As Bong Joon-ho arrives at a beachside restaurant in Cannes, he has an announcement. Or at least his translator does. "He wants to talk more about soccer with you," she says, chirpily. The South Korean director behind Snowpiercer and Okja is seemingly more interested in the upcoming Champions League final between Liverpool and Tottenham Hotspur than talking up his new movie, Parasite. "I'm supporting Sonny," he grins, referring to Spurs' own South Korean star, Son Heung-min.
While Son will ultimately end up empty-handed (sorry, Spurs fans), Bong will not. By the end of the week, the Cannes Film Festival jury unanimously award Parasite the top prize, making Bong the first-ever South Korean to take home the Palme d'Or. "The film is such a unique experience, it's an unexpected film," commented jury head Alejandro González Iñárritu, a neat summation of a work that brilliantly straddles arthouse and mainstream with a daring mix of black comedy and social commentary.
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The seventh movie of an increasingly extraordinary career, Parasite has become Bong's biggest hit worldwide; at the time of writing it's taken $167.6 million (becoming the highest-grossing South Korean film in the process) – eclipsing his previous best, 2006 monster movie The Host. In America, it's the highest-grossing foreign-language film of the year, making history at the Academy Awards as the first foreign-language film to be awarded the coveted Best Picture prize – it also picked up awards for Best Director, Best International Feature Film, and Best Original Screenplay.
While Bong, 50, has often worked in genre cinema – be it crime (Memories of Murder, Mother) or fantasy (Snowpiercer, Okja) – Parasite is a very different beast. The story of the poor Kim family (headed up by Bong regular Song Kang-ho), it begins as the son, Ki-woo (Choi Woo-sik), gets a job tutoring English to the daughter of a wealthy tech CEO, Park Dong-ik (Lee Sun-kyun). Soon enough, others in the Kim family, via less-than-legitimate means, find gainful employment in the Park's luxury household.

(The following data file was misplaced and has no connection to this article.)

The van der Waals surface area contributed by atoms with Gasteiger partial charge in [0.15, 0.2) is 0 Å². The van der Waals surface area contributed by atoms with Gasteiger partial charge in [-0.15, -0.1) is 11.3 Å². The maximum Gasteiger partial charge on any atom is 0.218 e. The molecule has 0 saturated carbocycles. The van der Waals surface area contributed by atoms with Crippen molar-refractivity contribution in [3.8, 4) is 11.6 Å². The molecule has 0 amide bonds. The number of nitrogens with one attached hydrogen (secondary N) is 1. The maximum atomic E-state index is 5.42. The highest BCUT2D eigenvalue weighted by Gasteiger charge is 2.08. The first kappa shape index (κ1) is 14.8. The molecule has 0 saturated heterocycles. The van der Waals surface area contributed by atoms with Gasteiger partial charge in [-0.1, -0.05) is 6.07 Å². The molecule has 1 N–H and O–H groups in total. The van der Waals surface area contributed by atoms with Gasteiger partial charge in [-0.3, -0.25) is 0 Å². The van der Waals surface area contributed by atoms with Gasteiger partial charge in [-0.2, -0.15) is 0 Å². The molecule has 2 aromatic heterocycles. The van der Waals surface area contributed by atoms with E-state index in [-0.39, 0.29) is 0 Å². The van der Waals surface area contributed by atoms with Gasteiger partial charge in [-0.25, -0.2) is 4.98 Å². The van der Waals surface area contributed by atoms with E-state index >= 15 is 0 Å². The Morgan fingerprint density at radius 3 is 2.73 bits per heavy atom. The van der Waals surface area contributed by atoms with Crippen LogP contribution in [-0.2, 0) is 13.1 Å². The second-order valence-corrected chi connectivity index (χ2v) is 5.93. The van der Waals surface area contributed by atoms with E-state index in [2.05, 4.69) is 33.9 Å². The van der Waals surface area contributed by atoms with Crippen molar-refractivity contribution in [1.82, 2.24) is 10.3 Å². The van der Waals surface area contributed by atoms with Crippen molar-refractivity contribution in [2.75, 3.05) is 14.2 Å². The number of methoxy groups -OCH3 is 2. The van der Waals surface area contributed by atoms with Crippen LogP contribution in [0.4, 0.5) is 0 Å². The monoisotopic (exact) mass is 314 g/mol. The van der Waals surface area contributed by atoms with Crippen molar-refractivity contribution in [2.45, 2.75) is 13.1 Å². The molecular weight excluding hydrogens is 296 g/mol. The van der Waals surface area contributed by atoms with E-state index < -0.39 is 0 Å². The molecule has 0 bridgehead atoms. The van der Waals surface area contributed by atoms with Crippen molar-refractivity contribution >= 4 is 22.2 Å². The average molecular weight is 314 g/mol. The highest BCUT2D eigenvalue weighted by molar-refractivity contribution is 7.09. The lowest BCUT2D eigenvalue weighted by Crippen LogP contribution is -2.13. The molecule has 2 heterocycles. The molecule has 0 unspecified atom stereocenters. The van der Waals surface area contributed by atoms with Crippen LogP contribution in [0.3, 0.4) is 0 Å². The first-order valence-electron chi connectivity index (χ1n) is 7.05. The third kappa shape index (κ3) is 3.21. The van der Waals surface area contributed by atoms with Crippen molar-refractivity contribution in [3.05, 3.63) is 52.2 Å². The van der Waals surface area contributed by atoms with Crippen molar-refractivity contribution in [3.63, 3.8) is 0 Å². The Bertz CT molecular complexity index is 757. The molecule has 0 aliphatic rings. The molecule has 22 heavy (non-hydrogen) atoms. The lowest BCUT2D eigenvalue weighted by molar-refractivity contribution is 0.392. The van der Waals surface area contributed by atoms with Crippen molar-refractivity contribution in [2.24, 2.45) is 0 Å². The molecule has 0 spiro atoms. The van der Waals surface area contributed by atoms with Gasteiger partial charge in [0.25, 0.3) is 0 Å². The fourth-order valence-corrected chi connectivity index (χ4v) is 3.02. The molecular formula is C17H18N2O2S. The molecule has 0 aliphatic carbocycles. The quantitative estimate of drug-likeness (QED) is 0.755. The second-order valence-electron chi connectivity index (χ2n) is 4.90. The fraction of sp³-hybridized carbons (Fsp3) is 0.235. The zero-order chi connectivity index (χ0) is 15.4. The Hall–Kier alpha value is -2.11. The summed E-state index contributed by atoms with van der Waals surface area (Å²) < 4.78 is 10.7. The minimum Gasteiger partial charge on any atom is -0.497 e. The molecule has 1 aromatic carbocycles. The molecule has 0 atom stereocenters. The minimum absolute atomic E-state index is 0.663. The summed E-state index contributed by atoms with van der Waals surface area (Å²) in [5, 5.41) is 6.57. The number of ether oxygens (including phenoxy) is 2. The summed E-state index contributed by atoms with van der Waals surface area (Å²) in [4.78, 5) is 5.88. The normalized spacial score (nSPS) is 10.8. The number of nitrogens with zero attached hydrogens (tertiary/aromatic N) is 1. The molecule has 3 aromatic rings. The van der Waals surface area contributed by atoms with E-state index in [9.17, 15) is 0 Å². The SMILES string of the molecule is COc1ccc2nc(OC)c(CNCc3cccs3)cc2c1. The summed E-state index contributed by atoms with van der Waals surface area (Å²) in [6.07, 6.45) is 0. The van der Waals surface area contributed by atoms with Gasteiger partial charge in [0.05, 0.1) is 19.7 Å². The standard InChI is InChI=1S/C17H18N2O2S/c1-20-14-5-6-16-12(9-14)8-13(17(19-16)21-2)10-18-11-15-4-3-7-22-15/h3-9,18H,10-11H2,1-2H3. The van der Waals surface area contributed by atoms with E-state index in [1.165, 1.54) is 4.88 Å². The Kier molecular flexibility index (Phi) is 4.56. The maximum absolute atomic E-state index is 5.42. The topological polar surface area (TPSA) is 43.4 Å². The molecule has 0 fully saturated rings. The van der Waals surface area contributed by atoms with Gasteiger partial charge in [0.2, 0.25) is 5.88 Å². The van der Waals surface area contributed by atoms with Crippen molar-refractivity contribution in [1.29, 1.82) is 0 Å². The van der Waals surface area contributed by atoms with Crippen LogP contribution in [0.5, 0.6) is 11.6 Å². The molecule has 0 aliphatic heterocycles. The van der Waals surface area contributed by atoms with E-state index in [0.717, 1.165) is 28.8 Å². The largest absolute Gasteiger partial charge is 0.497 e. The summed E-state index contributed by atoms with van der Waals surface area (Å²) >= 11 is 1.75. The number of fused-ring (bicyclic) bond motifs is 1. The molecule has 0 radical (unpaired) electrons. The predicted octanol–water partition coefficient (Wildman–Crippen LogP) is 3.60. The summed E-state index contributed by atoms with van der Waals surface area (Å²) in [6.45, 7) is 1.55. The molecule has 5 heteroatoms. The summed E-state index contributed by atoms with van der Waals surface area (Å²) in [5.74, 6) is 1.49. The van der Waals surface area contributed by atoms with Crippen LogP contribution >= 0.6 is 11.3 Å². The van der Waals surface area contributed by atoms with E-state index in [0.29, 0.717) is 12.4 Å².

Bong also tutored for a rich family when he was in college (he studied sociology at Yonsei University in Seoul). "The sequence that depicts when he enters the house was pretty similar to what I experienced," he says. "I grew up in a middle-class family that's in between the poor and the rich family in this film, but despite that, when I first entered, I had this very eerie and unfamiliar sense of this house. Actually, they had a sauna on their second floor – at the time it was quite shocking to me!"
Mind the wealth gap
Nevertheless, the director didn't dream up Parasite until he was in the complex post-production for Snowpiercer, his 2013 dystopian sci-fi about the haves and have-nots riding on a perpetually moving train through the Earth's second Ice Age. "Snowpiercer was about class struggle and class difference," says Bong, pointing out that the film deals with struggles between the elite in the train's luxury front carriages and those bringing up the rear. "This time, I think I wanted to talk about the gap between rich and poor – a similar theme – in a more realistic way, and on a smaller scale."
On the surface, the contemporary-set Parasite does look simpler than Snowpiercer and even Bong's last film, 2017's Netflix-backed Okja, the story of a 'super-pig' developed by a multinational specialising in genetic engineering. "In Okja, you have around 300 [VFX] shots of the pig. Not only did that require a lot of money, but also incredible energy as well. But with this film I was able to spend that energy on the characters and the nuance… I felt like I was able to look at the film through a microscope and pay attention to more details."
While he'd broached social inequality in his films before, Parasite did mark a first for Bong. During the shoot, the film's cinematographer Hong Kyung-pyo – who previously shot Snowpiercer and 2009's murder-mystery Mother – remarked to Bong: "This is our first time filming rich characters," Bong explains. "Even in Mother and The Host, my films have always featured quite poor characters... This was our first time filming a rich family and a rich house. Even Captain America [star Chris Evans]… he was dressed in rags in Snowpiercer!"
Originally the film was called 'The Décalcomanie' – a reference to the artistic concept of 'decalcomania' or 'decal', where an image is created and can be transferred, or reflected, onto another surface. But Bong changed it to its less-pretentious title, though one that may not necessarily refer to the Kim family. "In the story, they are conmen and they do bad things, but they're not really the true villains. They're characters in this grey area. I'm more or less focused on the situations and the horrible system they're in that forces them to be the parasite of this story."